Not For Beginners
“I would say they are not for beginners. The water requirements, misting/fogging at night is tough to pull off without the right technology. You can and many people do spray them, the plants and leaves with a spray bottle, but in my opinion this is impractical over the long term. A misting or fogging system (cool mist humidifier) is the way to go, automated on a timer.”
Special Care Requirements for Chameleons
- Temperature-basking spots up to 80F for some species and 90 degrees Fahrenheit for other species. At night the temp should not go below 60 degrees F. Ambient temperature of mid 70’s is fine during the day. A heat basking bulb light is needed for a hot spot.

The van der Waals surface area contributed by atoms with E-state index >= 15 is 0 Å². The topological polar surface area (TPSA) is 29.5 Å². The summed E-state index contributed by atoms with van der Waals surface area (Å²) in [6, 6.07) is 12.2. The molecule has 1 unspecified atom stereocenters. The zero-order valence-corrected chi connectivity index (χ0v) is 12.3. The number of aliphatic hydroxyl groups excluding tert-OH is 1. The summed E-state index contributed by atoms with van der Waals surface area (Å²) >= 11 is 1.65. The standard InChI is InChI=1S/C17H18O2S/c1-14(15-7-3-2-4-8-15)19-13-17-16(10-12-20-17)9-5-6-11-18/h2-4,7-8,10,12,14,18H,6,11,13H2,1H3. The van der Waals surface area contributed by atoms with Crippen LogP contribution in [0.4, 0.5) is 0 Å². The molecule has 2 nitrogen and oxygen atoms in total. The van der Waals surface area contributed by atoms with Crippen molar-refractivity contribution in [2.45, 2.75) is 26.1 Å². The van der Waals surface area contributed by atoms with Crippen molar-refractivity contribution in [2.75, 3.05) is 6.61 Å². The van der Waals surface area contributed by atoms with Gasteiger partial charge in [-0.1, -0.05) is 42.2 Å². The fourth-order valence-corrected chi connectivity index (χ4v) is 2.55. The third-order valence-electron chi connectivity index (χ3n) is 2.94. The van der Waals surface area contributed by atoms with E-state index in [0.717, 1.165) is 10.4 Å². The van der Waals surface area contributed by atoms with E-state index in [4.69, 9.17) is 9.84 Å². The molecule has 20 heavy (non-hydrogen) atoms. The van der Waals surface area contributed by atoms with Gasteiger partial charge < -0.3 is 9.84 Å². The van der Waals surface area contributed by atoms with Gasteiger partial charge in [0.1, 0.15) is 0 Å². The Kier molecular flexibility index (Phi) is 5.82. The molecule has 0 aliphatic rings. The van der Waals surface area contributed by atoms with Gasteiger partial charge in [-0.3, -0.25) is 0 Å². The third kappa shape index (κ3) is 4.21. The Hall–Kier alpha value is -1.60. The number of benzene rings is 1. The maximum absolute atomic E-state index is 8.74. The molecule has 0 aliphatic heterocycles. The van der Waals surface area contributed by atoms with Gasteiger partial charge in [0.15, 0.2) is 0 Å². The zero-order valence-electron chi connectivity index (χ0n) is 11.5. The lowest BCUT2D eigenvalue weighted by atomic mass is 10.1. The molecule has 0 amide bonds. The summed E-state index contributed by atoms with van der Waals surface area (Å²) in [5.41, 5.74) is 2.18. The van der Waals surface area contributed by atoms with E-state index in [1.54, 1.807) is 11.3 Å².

- Enclosure with a water drip system, misting-fogging system (cool mist humidifier) Cage should be 3ft x 3ft x 4ft
- A perching area and a hiding spot should be available in the enclosure, preferably behind dense leaves, that is completely hidden from view and can block light.
- Screen cages are preferred though glass-screen hybrids also work
- Veiled chameleons thrive in a “forest edge” type of foliage arrangement, with one area of the enclosure dense with plants and the other serving as an open basking spot. Others may prefer more dense flora.
- Live plants and branches for them to climb on- ground level and upper levels
- Can only drink water from drops on leaves, which is where the drip system comes in.